Happy Back to School Season! I’m Christina, The Daring English Teacher, and this is my seventh year teaching high school English. Teaching high school English wasn’t always my dream career. Even though I spent countless hours as a child playing school with my kid brother –walking him up and down our hallway with his arms crossed, hand-drawing worksheets for him to complete, attempting to teach a seven-year-old how to create an outline about tigers and write a five paragraph essay, and writing questions to go along with a movie, being a teacher was never on my radar until after college and my first career. After graduating with a BA in journalism and political science, I began working in public relations. I loved the traveling, writing, and collaboration that came with that job, but I loathed many aspects of it as well. After some soul searching, I went back to school, earned my teaching credential in English and my Master of Education, and started my first year as a teacher shortly thereafter.

First Month Classroom Management  
I’ve had the privilege of working in a low-socioeconomic school for six years. So many of my former students have experienced situations and hardships in which no child should ever be subjected to. I think about many of my former students on a daily basis and just hope that they are okay –that they are fed, sheltered, and alive. Working with these students was challenging, but it was also a tremendous privilege because they taught me so much. One thing they taught me is that the first day of school is so critical when it comes to establishing your classroom culture. If you are too strict and cold, students won’t warm up to you. If you are too easy-going and relaxed, they won’t take your seriously. That is why I stress sincerity and mutual respect from day one.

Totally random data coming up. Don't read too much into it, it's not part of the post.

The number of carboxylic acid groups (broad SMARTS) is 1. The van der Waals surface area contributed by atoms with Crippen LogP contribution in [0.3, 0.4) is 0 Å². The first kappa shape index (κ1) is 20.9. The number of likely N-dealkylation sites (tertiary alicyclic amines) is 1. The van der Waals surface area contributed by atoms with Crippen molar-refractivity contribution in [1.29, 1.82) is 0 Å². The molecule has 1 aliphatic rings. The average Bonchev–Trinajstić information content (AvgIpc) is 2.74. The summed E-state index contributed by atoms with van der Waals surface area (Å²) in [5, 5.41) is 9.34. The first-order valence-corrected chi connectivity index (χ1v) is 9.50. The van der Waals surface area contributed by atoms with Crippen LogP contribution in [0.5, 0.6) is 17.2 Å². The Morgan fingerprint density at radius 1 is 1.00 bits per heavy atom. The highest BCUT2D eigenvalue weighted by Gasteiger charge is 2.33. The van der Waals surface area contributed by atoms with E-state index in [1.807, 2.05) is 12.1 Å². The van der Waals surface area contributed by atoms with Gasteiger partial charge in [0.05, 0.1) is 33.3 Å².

High school students, well, teenagers in general, are fickle beings. They want the responsibility, maturity, and respect that come with being viewed as and treated as an adult, but deep down they are still holding onto their childhood. I make it a point to show my students that I respect each and every single one of them for who they are, where they’ve come from, and where they want to go. My best piece of classroom management advice is to respect each and every single one of your students, and they will see it. They will buy into you. They will buy into your class. They will buy into their potential in your class.

Back to School Class Quilt
Build classroom culture the first week back to school by creating a classroom quilt. Each student receives a square. The outcome is beautiful!
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One of the ways that I get to know each and every single one of my students the first week of school is by creating a classroom quilt with my students. Each student is given a square with four different quadrants. I instruct my students to make their square a true representation of who they are. Each quadrant represents a different category that will help me get to know these students. Once my students are done, I laminate the squares and assemble my quilt on the wall. I keep it up all year to show my students that we are all members of this community in the classroom. If you are looking for a great Back to School Activity, check out my Back to School Classroom Quilt!

This activity is included in my Back to School Activities for Secondary Students resource.